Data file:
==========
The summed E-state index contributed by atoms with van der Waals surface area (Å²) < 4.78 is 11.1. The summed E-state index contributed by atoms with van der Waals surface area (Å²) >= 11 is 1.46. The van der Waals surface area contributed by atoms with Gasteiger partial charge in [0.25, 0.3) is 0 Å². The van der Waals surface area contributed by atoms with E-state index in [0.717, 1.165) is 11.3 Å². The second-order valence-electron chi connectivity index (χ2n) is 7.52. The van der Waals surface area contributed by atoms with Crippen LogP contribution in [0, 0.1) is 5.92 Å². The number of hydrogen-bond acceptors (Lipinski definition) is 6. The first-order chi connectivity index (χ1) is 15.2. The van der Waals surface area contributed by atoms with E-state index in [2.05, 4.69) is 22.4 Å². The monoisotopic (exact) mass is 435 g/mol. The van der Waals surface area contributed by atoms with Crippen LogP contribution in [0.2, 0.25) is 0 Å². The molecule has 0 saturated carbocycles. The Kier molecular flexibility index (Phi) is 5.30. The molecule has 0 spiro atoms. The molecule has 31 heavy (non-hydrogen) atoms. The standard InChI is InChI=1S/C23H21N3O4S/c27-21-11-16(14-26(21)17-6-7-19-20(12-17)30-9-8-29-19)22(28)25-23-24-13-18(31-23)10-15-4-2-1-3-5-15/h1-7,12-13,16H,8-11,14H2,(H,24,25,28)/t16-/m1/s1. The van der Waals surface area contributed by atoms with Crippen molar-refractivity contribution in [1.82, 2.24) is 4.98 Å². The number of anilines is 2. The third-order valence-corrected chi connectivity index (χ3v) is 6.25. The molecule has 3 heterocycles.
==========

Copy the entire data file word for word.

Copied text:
The summed E-state index contributed by atoms with van der Waals surface area (Å²) < 4.78 is 11.1. The summed E-state index contributed by atoms with van der Waals surface area (Å²) >= 11 is 1.46. The van der Waals surface area contributed by atoms with Gasteiger partial charge in [0.25, 0.3) is 0 Å². The van der Waals surface area contributed by atoms with E-state index in [0.717, 1.165) is 11.3 Å². The second-order valence-electron chi connectivity index (χ2n) is 7.52. The van der Waals surface area contributed by atoms with Crippen LogP contribution in [0, 0.1) is 5.92 Å². The number of hydrogen-bond acceptors (Lipinski definition) is 6. The first-order chi connectivity index (χ1) is 15.2. The van der Waals surface area contributed by atoms with E-state index in [2.05, 4.69) is 22.4 Å². The monoisotopic (exact) mass is 435 g/mol. The van der Waals surface area contributed by atoms with Crippen LogP contribution in [0.2, 0.25) is 0 Å². The molecule has 0 saturated carbocycles. The Kier molecular flexibility index (Phi) is 5.30. The molecule has 0 spiro atoms. The molecule has 31 heavy (non-hydrogen) atoms. The standard InChI is InChI=1S/C23H21N3O4S/c27-21-11-16(14-26(21)17-6-7-19-20(12-17)30-9-8-29-19)22(28)25-23-24-13-18(31-23)10-15-4-2-1-3-5-15/h1-7,12-13,16H,8-11,14H2,(H,24,25,28)/t16-/m1/s1. The van der Waals surface area contributed by atoms with Crippen molar-refractivity contribution in [1.82, 2.24) is 4.98 Å². The number of anilines is 2. The third-order valence-corrected chi connectivity index (χ3v) is 6.25. The molecule has 3 heterocycles.